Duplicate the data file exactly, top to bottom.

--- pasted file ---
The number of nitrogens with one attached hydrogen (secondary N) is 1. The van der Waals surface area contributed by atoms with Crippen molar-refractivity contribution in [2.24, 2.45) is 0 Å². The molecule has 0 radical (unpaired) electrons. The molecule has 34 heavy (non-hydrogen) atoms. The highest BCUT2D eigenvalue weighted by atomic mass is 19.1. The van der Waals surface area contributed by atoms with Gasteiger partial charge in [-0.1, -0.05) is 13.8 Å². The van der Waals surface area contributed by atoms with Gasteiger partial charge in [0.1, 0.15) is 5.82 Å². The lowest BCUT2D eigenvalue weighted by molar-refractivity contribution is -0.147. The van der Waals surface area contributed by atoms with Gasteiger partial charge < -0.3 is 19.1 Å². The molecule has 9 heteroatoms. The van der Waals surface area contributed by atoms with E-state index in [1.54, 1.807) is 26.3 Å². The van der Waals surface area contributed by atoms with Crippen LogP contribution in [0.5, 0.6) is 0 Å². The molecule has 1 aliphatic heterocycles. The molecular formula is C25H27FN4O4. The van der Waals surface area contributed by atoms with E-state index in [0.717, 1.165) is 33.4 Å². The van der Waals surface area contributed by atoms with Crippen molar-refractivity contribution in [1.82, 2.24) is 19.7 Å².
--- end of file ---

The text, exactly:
The number of nitrogens with one attached hydrogen (secondary N) is 1. The van der Waals surface area contributed by atoms with Crippen molar-refractivity contribution in [2.24, 2.45) is 0 Å². The molecule has 0 radical (unpaired) electrons. The molecule has 34 heavy (non-hydrogen) atoms. The highest BCUT2D eigenvalue weighted by atomic mass is 19.1. The van der Waals surface area contributed by atoms with Gasteiger partial charge in [-0.1, -0.05) is 13.8 Å². The van der Waals surface area contributed by atoms with Gasteiger partial charge in [0.1, 0.15) is 5.82 Å². The lowest BCUT2D eigenvalue weighted by molar-refractivity contribution is -0.147. The van der Waals surface area contributed by atoms with Gasteiger partial charge < -0.3 is 19.1 Å². The molecule has 9 heteroatoms. The van der Waals surface area contributed by atoms with E-state index in [1.54, 1.807) is 26.3 Å². The van der Waals surface area contributed by atoms with Crippen LogP contribution in [0.5, 0.6) is 0 Å². The molecule has 1 aliphatic heterocycles. The molecular formula is C25H27FN4O4. The van der Waals surface area contributed by atoms with E-state index in [0.717, 1.165) is 33.4 Å². The van der Waals surface area contributed by atoms with Crippen molar-refractivity contribution in [1.82, 2.24) is 19.7 Å².